Ethan and Mattie’s rebellious attempt at suicide is inhibited by his thoughts of Zeena. Ethan learns that Zeena wishes to send Mattie away and replace her with a hired girl. He knows that he should respect his wife’s decision but feels that his “heart was jerking to and fro between two extremities of feeling” (95). Ethan chooses this path with Mattie because it is her last hope, without living in Starkfield and moving with no job experience she only has one thing to offer. Ethan knows this, but also tries to ignore it thinking that she might get a better life, he tries to help but he “can’t lift a hand for” (138) Mattie. He has tried every possibility, so together Ethan and Mattie finally go coasting. With Starkfield alight below they “looked ahead with rigid faces” (138). Everything passes by in a blur, all that matters is that Ethan and Mattie are together and they are in their own world. Mattie suggests going down again but this time they will “never come up anymore” (143).

Ethan’s final request is for Mattie to sit behind and ” to feel [Mattie] holding [him]” (146). It is Ethan’s own clash of emotions that cause him to agree with Mattie’s suggestion that the two of them should commit suicide by coasting into the elm tree at the bottom of the hill. Everything goes to plan until “his wife’s face…thrust itself between him and his goal” (147), causing him to swerve, but he soon rights it. Instead of hitting the tree head on, the two hit it on the right side. The “smash-up” (4) is not enough to kill them but it does leave the pair seriously injured. When he hears Mattie’s twittering sounds of pain, Ethan realizes his failed rebellious action and his sense of responsibility returns. Ethan hears his horse begins to whinny and thinks to himself that “[he] ought to be getting [the horse] his feed” (149). Frome’s injuries remain as a constant reminder of his inability to escape his responsibilities.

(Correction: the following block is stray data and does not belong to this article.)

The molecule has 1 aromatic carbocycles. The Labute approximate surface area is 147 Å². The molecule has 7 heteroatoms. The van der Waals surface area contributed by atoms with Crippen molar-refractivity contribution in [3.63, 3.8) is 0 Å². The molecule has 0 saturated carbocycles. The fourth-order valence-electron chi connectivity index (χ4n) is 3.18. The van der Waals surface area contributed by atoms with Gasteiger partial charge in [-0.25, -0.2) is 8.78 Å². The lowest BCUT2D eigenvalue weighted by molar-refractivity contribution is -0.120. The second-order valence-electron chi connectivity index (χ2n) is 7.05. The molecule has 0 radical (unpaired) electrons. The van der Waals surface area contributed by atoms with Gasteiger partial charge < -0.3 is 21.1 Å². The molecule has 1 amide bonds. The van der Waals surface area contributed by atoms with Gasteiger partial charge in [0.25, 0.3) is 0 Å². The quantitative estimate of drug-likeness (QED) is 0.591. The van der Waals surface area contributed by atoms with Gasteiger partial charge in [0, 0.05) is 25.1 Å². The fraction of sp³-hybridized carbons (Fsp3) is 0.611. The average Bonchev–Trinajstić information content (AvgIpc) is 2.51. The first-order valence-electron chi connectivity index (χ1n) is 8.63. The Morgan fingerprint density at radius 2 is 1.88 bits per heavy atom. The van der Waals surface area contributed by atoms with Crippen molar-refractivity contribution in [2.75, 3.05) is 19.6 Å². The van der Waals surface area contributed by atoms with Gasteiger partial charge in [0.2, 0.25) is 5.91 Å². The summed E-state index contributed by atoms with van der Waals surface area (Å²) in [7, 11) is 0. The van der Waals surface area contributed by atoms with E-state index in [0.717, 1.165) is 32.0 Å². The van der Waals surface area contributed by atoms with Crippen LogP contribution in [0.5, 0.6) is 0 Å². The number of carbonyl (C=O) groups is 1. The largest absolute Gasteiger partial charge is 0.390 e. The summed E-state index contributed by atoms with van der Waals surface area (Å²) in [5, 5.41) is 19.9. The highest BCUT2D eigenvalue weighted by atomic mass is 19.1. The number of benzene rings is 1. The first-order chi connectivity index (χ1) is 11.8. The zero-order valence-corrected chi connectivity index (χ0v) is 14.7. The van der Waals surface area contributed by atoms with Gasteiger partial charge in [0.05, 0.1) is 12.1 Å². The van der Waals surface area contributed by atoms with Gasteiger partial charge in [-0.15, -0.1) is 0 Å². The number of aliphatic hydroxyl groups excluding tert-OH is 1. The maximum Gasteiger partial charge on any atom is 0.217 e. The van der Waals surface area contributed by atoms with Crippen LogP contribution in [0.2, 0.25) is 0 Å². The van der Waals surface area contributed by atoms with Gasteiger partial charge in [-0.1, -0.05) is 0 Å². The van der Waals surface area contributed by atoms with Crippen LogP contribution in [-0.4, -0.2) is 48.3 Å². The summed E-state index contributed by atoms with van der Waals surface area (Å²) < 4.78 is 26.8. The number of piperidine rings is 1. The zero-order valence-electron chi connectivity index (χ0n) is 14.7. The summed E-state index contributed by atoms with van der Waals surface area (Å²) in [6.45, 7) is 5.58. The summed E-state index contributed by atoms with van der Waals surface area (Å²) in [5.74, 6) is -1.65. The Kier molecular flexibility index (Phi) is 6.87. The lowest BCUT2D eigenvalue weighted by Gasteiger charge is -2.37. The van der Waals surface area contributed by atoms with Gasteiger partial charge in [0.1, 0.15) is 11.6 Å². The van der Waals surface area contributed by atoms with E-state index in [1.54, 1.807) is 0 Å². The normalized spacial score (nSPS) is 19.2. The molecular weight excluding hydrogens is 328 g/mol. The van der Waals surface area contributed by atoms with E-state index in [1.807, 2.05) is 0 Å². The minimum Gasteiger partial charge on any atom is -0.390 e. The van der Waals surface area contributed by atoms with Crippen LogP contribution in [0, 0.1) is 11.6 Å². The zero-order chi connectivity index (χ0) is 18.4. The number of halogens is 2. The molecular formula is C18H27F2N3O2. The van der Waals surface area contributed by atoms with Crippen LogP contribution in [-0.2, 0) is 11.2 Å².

In _Ethan Frome_ the progonist Ethan Frome cannot escape his responsibilities in his life, whether it be his parents or his wife. Now he also has a new weight to carry, along with the responsibility, it is that Mattie’s condition is his fault. Ethan learned that responsibility trumps passion in all forms, he tried to follow his passions but he could not escape reality. That reality is a life with Zeena taking care of Mattie, and Ethan living his hard life with seeing everyday what he did to the love of his life.

Wharton’s use of the responsibility vs. passion motif in her novel Ethan Frome is very apparent. Frome is haunted by his own responsibilities first to his mother and father and then later his responsibility regarding his marriage to Zeena. It is these responsibilities that stand in Ethan’s way of achieving a “paradise,” whether it be in the form of an education at Worcester, or a relationship with Mattie Silver.